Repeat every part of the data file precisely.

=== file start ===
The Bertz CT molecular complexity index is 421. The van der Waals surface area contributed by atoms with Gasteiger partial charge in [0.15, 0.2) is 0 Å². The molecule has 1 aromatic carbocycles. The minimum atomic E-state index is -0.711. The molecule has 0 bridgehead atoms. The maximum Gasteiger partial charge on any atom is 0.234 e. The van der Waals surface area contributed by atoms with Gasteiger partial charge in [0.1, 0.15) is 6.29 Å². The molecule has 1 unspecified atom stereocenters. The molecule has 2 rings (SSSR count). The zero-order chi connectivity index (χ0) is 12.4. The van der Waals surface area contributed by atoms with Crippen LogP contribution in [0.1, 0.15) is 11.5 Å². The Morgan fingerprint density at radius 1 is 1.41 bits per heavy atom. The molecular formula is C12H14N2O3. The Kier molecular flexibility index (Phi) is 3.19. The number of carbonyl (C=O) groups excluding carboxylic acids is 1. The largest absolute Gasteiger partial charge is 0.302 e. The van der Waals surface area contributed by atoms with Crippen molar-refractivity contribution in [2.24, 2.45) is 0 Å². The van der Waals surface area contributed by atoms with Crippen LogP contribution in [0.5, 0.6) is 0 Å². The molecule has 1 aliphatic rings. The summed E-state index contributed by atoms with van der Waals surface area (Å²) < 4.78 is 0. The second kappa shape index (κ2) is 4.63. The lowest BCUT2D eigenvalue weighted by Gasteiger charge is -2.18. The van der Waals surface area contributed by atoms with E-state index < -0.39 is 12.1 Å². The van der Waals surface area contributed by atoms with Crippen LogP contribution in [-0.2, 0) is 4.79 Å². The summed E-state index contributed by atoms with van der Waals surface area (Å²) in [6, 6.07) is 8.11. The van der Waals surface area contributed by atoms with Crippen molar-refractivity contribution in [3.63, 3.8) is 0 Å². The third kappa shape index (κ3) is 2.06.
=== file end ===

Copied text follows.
The Bertz CT molecular complexity index is 421. The van der Waals surface area contributed by atoms with Gasteiger partial charge in [0.15, 0.2) is 0 Å². The molecule has 1 aromatic carbocycles. The minimum atomic E-state index is -0.711. The molecule has 0 bridgehead atoms. The maximum Gasteiger partial charge on any atom is 0.234 e. The van der Waals surface area contributed by atoms with Gasteiger partial charge in [0.1, 0.15) is 6.29 Å². The molecule has 1 unspecified atom stereocenters. The molecule has 2 rings (SSSR count). The zero-order chi connectivity index (χ0) is 12.4. The van der Waals surface area contributed by atoms with Crippen LogP contribution in [0.1, 0.15) is 11.5 Å². The Morgan fingerprint density at radius 1 is 1.41 bits per heavy atom. The molecular formula is C12H14N2O3. The Kier molecular flexibility index (Phi) is 3.19. The number of carbonyl (C=O) groups excluding carboxylic acids is 1. The largest absolute Gasteiger partial charge is 0.302 e. The van der Waals surface area contributed by atoms with Crippen molar-refractivity contribution in [2.24, 2.45) is 0 Å². The van der Waals surface area contributed by atoms with Crippen LogP contribution in [0.5, 0.6) is 0 Å². The molecule has 1 aliphatic rings. The summed E-state index contributed by atoms with van der Waals surface area (Å²) < 4.78 is 0. The second kappa shape index (κ2) is 4.63. The lowest BCUT2D eigenvalue weighted by Gasteiger charge is -2.18. The van der Waals surface area contributed by atoms with E-state index < -0.39 is 12.1 Å². The van der Waals surface area contributed by atoms with Crippen LogP contribution in [-0.2, 0) is 4.79 Å². The summed E-state index contributed by atoms with van der Waals surface area (Å²) in [6, 6.07) is 8.11. The van der Waals surface area contributed by atoms with Crippen molar-refractivity contribution in [3.63, 3.8) is 0 Å². The third kappa shape index (κ3) is 2.06.